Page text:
The Power of Informal Networks

by Scott London

“Never doubt that a small group of thoughtful, committed citizens can change the world; indeed, it’s the only thing that ever has.”

These words by anthropologist Margaret Mead are famous for good reason. They capture an essential truth about social change: it begins in the most unassuming contexts — in small groups of people who share a common passion, who come together after work, on weekends, or over lunch, and who devote their talents and energies to bringing about change.

I recently wrapped up a year-long research project for the Harwood Institute where I studied these informal networks at some depth. I looked at citizen groups in four communities across the country to learn how they come into being, the nature of their conversations, how they change and evolve over time, and the outcomes, both tangible and intangible, of their activities.

What I learned was both heartening and humbling — heartening because I found that informal circles can be powerful agents of change, just as Margaret Mead observed, and humbling because the dynamics of small groups challenge our conventional way of thinking about change.

I found that the purposes of informal groups were usually quite modest — to compare notes, share information, and explore ideas. But when they came together with passion and a sense of common purpose, they were able to do magnificent things.

A crucial finding of the study was that unlike formal organizations, informal networks are not instruments of action, at least not in the traditional sense. They serve a more basic function. They provide spaces for learning, sources of affirmation and support, and contexts for the emergence of new ideas and possibilities for action.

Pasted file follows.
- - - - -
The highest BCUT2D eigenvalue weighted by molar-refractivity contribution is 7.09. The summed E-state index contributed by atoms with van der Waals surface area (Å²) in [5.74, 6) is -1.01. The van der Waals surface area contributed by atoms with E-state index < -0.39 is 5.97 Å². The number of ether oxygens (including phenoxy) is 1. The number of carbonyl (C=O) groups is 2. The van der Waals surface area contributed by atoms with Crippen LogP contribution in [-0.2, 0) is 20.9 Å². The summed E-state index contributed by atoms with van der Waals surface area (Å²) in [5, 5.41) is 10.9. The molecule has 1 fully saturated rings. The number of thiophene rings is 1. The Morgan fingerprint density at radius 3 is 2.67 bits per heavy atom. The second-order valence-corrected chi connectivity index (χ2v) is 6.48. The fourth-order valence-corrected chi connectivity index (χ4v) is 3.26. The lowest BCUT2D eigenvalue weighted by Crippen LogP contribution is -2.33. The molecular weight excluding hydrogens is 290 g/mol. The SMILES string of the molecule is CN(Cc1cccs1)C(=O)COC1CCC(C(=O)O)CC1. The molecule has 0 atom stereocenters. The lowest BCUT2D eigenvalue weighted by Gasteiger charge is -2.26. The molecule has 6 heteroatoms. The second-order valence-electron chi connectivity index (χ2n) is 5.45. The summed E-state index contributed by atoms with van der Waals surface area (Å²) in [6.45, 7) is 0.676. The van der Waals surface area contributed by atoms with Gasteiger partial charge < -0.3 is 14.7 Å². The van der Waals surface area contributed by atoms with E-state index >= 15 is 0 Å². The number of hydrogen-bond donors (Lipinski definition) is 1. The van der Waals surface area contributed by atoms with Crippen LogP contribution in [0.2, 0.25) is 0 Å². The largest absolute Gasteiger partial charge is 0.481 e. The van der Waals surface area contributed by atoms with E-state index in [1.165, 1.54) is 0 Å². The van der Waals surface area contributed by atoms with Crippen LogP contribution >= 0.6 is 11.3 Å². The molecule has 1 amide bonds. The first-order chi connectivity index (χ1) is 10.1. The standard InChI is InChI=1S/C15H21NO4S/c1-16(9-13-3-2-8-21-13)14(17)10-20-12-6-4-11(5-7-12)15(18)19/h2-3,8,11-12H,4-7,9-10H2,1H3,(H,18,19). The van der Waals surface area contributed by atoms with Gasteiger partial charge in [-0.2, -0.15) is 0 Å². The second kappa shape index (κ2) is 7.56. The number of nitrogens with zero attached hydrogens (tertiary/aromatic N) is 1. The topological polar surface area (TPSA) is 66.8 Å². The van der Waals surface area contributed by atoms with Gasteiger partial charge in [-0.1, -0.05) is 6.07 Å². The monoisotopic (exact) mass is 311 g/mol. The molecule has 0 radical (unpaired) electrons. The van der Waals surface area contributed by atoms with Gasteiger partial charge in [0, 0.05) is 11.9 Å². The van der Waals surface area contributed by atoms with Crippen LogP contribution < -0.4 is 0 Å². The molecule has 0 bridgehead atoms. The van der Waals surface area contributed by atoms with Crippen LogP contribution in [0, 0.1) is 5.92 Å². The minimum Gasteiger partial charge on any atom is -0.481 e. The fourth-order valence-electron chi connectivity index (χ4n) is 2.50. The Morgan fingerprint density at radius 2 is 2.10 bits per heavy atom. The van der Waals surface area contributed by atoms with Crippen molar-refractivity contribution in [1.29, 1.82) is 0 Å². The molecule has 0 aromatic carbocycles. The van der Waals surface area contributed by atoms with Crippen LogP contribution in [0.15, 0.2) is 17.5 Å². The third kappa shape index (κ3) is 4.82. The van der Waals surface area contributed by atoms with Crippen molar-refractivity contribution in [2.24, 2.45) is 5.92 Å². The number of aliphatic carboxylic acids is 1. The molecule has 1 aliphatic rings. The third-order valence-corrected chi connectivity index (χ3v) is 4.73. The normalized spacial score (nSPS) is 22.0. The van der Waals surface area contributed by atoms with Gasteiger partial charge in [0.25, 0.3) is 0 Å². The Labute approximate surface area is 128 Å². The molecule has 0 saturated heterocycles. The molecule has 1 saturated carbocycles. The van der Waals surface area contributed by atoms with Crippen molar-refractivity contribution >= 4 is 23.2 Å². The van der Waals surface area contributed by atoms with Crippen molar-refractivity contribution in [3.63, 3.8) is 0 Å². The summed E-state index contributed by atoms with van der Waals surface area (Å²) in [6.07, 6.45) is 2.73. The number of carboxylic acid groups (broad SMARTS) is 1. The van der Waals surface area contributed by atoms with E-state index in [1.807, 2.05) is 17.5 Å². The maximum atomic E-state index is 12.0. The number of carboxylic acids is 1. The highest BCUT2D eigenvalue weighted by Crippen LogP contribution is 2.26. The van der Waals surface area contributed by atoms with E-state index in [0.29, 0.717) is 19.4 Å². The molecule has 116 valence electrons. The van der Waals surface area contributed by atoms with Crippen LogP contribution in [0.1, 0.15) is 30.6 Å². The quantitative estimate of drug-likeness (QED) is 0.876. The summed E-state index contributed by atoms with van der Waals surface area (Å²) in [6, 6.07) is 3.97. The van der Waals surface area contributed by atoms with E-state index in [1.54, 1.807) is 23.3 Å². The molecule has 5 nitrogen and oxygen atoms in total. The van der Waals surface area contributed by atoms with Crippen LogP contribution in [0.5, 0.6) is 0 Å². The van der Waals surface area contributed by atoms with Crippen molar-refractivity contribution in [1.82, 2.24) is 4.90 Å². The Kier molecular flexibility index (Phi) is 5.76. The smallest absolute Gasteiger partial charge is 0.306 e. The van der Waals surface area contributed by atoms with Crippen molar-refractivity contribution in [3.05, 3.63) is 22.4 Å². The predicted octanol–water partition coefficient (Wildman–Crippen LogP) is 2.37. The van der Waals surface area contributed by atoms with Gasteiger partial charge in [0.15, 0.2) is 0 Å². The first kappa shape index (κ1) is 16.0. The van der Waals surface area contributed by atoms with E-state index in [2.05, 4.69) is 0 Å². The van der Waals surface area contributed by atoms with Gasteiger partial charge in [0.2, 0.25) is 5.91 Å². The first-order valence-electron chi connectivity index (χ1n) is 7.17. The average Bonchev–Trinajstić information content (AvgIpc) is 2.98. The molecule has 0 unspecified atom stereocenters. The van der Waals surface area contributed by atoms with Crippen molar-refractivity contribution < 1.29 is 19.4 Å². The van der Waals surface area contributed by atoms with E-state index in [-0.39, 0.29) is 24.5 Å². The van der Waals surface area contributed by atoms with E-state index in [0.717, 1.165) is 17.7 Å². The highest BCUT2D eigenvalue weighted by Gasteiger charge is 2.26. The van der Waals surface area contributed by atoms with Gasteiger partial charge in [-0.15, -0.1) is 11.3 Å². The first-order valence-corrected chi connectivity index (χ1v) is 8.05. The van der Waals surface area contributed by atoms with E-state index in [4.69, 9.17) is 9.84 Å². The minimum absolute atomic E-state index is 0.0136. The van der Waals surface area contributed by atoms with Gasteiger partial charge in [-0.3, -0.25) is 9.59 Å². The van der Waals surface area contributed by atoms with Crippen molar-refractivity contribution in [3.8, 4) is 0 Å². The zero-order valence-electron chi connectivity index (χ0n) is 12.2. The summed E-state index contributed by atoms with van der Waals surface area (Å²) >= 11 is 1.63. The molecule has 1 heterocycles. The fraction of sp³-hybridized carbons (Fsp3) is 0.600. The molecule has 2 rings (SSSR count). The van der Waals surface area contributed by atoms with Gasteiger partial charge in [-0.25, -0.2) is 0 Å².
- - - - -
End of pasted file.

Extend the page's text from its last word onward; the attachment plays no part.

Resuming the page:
When groups that have been meeting informally are ready to mobilize and take action, they either adopt a formal structure or they take their ideas and plans back into existing organizations to make something happen.

In their efforts to create change, many groups rush too quickly to formalize their activities. While launching a new program or organization can give them an air of legitimacy, access to resources, and other tangible benefits, it can also choke off the innovation and creativity needed to really make a difference.

What people need in order to be effective are informal settings where they can find each other, share ideas, and discover common ground. They need spaces where they can receive support and be acknowledged as public actors. And they need contexts for imagining and acting from an awakened sense of possibility.

The trouble, of course, is there aren’t a lot of venues in public life where people can do that in an open and authentic way. All too often, community processes are organized around issues to be confronted and problems to be solved, not possibilities that can be lived into.

The research suggests that it’s time to engage in a different conversation, one about what we aspire to, what we imagine, and what we can create together. Strategizing about how to make change happen is important, but the conversations have to be rooted in something more basic — the animating purpose of the work.

Informal groups provide settings where people can openly explore that and connect with others who are treading the same path and working toward similar ends.

“Truthfulness, honor, is not something that springs ablaze of itself,” the poet Adrienne Rich once observed. “It has to be created between people.” The same might be said about work carried out on behalf of the common good. The impulse to innovate, to build, and to renew our communities does not exist in a vacuum. It has to be kindled through meaningful interactions and mutual discovery.

Please contact me for more information about the informal networks study or a copy of the report.